Idea: Camacho-Maas's childhood/adult lives and her social and mystical passions are intriguing and set the stage for a distinct narrative about her impressive life. Several important plot points only get a few sentences and resolve quite quickly, lacking a strong emotional resonance. The plot goes from Aura's abusive childhood to her work and spiritual awakening a bit too fast, without the needed segues to craft a cohesive story. This memoir is compelling in parts, but seems disjointed as a whole.
Prose/Style: Camacho-Maas writes with emotion and eloquence; her writing is especially impressive. Her abuse as a child and her mental health struggles are simply put, yet harrowing. The prose about mysticism and Spirit is powerful and articulate, too. The only part that seems out of place is the discussion of her nonprofit work. Here, imagery tells a story as opposed to the prose, which tells more than shows.
Originality: Camacho-Maas's journeys through her childhood, the natural world, and the mystical are intriguing to read about, yet a lack of cohesion in the middle of the memoir threatens to make readers lose interest in her ultimately uplifting story.
Character Development/Execution: Aura's personality is strong, passionate, and compelling. While she does create full characterizations of her mother and father, the lack of details about her husband and her siblings seems like a miss and lessens the emotional core of her growth as a spiritual person.
by Meg Nocero
Idea: Nocero's collection of mantras is upbeat, encouraging, and extensive. A lack of information about when and how to apply them somewhat prohibits readers from using them to their full potential.
Prose/Style: Nocero's prose is conversational, optimistic, and easy-to-understand. The inclusion of additional content to the mantras adds a personal touch. At times, though, the mantras can become repetitive in terms of theme and message..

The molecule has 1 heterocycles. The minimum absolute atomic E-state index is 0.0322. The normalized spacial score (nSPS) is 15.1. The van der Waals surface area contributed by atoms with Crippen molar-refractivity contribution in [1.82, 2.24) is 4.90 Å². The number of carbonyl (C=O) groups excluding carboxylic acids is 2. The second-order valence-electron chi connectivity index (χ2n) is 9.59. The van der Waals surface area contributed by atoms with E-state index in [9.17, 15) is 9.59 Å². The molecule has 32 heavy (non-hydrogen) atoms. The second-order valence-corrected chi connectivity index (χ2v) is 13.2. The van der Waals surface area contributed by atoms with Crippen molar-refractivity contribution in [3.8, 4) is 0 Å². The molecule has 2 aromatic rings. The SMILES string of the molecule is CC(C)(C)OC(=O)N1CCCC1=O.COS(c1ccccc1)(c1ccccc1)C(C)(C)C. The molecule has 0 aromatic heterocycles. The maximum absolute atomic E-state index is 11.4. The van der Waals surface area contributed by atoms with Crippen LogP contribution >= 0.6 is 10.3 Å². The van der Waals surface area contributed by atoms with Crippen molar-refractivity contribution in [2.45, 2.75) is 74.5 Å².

Originality: The mantras are positive, insightful, healing, and expansive. Nocero's drive to help inspire others with optimistic lessons and concepts is powerful, yet at times the messages can grow repetitive and somewhat scattered.
Character Development/Execution: Nocero's love for her readers and her yearning to help them shines through, as does her own success with her teachings. Her optimistic and giving personality is evident in the additional notes interspersed throughout the mantras.
by Christine Brandon
Plot: The life of Diana, the protagonist of this wrenching biography, offers readers an urgent story of a woman discovering that, after a lifetime of abuse and deprivation, she deserves "to be human at last." Moving and haunted, this story of a hardscrabble German childhood during the war, abuse suffered in a convent and in her first marriage, and the liberating power of divorce and eventual romance is told with power and feeling, despite the text's rawness and the author's disregard for scenecraft or other niceties of commercial narrative storytelling. The book's title belies its contents, as there's little discussion in this straightforward account of a life of "False Heroes," and the "prelude" and much of its first chapter, which find Diana reluctant to look back on her life, are conceptually muddled. The book's shape and power don't reveal themselves until the narrator faces the hard truths of Diana's childhood.
Prose/Style: False Heroes boasts frank, direct, compelling prose digging deep into Diana's trauma and healing, often in extraordinary lines. The level of disclosure is high, and potent emotion pulses through the book. The lack of scenes or (especially in the early chapters) strong narrative structure diminishes the potential of narrative momentum. The occasional suggestions that the author is in fact Diana, despite the third-person perspective, at times seem coy and at times create unnecessary distance and confusion.